All Posts By

Ryan Hall


Pro Recovery Tips!

April 13, 2016

There is no doubt that after a hard race your body can feel completely waxed, like you will never run another race in your life. This is how Sara felt coming out of her first marathon. She then had another major event less than two weeks away, so she really had to recoup. Remarkably, she was able to rebound in time for the World Cross Country Championships and be the first American to cross the finish line.

How did she do it? Recovery—something that’s key to racing, and really, any fitness plan. Here’s how Sara and I recover from races so we can prep for the next ones—listed in order of what to do, first.

Step 1: Refuel at the Finish Line

Replace calories and fluids as soon as possible after a race. You just caused serious trauma to your muscles and in order for them to heal, you need to replenish them with adequate hydration and nutrition. Note: It won’t always be easy. Sometimes your stomach won’t cooperate right after a race, and it may feel like you’re force-feeding yourself. But do it: Your body is starving for the building blocks it needs to get stronger. (You can also incorporate liquid calories (like chocolate milk, or a shake), if your stomach is too finicky about hard foods).

Aim to take in 300 calories of carbohydrate (it can vary depending on the length and intensity of your race). Bonus: You can also eat simple sugar to help replace glycogen in your muscles. For Sara and myself, this sometimes means chowing down on gummy bears—the only time we’ll do it.

We also make sure to consume 20 grams (which can be more or less depending on your size and run intensity) of protein, usually in powdered form, for a shake.

Whatever you choose, make sure your recovery nutrition isn’t high in fat, as that could slow digestive absorption.

Step 2: Go For a Walk or Jog

The worst thing you can do is sit for several hours immediately following a race. Instead, it’s important to bring new blood to your muscles, to help flush any toxins that have built up, and speed recovery. Once you finish a race, walk for at least 20 minutes, and if you’re up to it, try some light jogging.

Sara and I typically jog for 20 minutes to cool down, however after a marathon I may just walk and call it good. It depends on how much energy I have left. After I ran 2:06 in the London Marathon, I did jog a couple of miles—but those were probably the slowest miles I’ve ever run in my life.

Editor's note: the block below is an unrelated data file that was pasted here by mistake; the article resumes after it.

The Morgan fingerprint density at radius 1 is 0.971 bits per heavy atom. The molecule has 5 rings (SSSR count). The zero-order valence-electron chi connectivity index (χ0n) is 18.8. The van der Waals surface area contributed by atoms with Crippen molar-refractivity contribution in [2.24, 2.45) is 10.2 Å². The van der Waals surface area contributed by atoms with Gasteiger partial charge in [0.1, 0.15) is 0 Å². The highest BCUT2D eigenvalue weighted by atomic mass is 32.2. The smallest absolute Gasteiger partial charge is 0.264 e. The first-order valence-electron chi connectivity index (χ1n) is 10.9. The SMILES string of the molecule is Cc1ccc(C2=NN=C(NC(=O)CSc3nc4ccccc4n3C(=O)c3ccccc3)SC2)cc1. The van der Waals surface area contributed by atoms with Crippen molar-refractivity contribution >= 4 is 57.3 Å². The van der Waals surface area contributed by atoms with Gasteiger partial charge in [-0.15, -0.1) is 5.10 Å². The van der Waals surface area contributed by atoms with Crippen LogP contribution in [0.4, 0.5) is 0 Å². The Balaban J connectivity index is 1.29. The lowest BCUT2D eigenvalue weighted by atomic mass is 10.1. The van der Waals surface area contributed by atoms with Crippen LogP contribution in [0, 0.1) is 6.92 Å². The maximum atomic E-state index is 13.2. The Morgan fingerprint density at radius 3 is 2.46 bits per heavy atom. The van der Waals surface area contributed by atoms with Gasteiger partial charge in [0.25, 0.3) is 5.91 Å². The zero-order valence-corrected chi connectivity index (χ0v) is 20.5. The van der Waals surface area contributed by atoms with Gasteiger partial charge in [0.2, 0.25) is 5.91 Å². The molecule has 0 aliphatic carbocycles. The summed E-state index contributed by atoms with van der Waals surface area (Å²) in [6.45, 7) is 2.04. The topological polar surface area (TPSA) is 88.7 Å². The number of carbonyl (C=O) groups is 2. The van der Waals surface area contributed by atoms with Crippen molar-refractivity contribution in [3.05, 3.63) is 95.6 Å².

(Optional) Step 3: Boost Circulation with Ice Bath and/or Massage

Soak your legs in contrast baths—meaning tubs with hot and cold water—within a couple hours post-race to boost blood flow. When we trained at the Olympic Training Center in Chula Vista, CA, we would often spend 5 minutes in a cold bath set to 50-55 degrees, and then go directly into a hot bath for 5 minutes. We would alternate between hot and cold tubs until we had been in each three times.

If you have two bathrooms in your home, you can fill one tub with a few bags of ice and cold water, and fill the second tub with hot water. If that’s not possible (you only have one bathroom), opt for a 10-minute ice bath. Repeat the ice bath after another two or three hours. (Or you could make do with alternating cold and hot showers.)

Sara and I have also spent many moments together soaking our legs in icy creeks and lakes around the world. Finding a beautiful body of water to soak in keeps your mind off the freezing pain until your legs go numb.

If your budget allows, massage is one of the more pleasurable post-race recovery routines, and can be done instead of, or in addition to, your optional ice bath. If you can’t afford a professional massage, you can always recruit your significant other (Sara and I often work on each other) or get a foam roller and a softball and roll your legs out while watching a movie—a regular scene in the Hall house.

Step 4: REST!

Time off is key. I would often take two complete weeks off following marathons. I later decided to jog 30 minutes for two subsequent days after the race before taking my complete break, to help reduce soreness.

Why rest? Your body needs time to regenerate for your next big training phase. I neglected this step after running the London marathon in 2:06 in 2008—I was so excited to train for the Beijing Olympics that I didn’t give my body enough time, and my performance at the Games paid the price. I’m sharing this so you can learn from my mistake.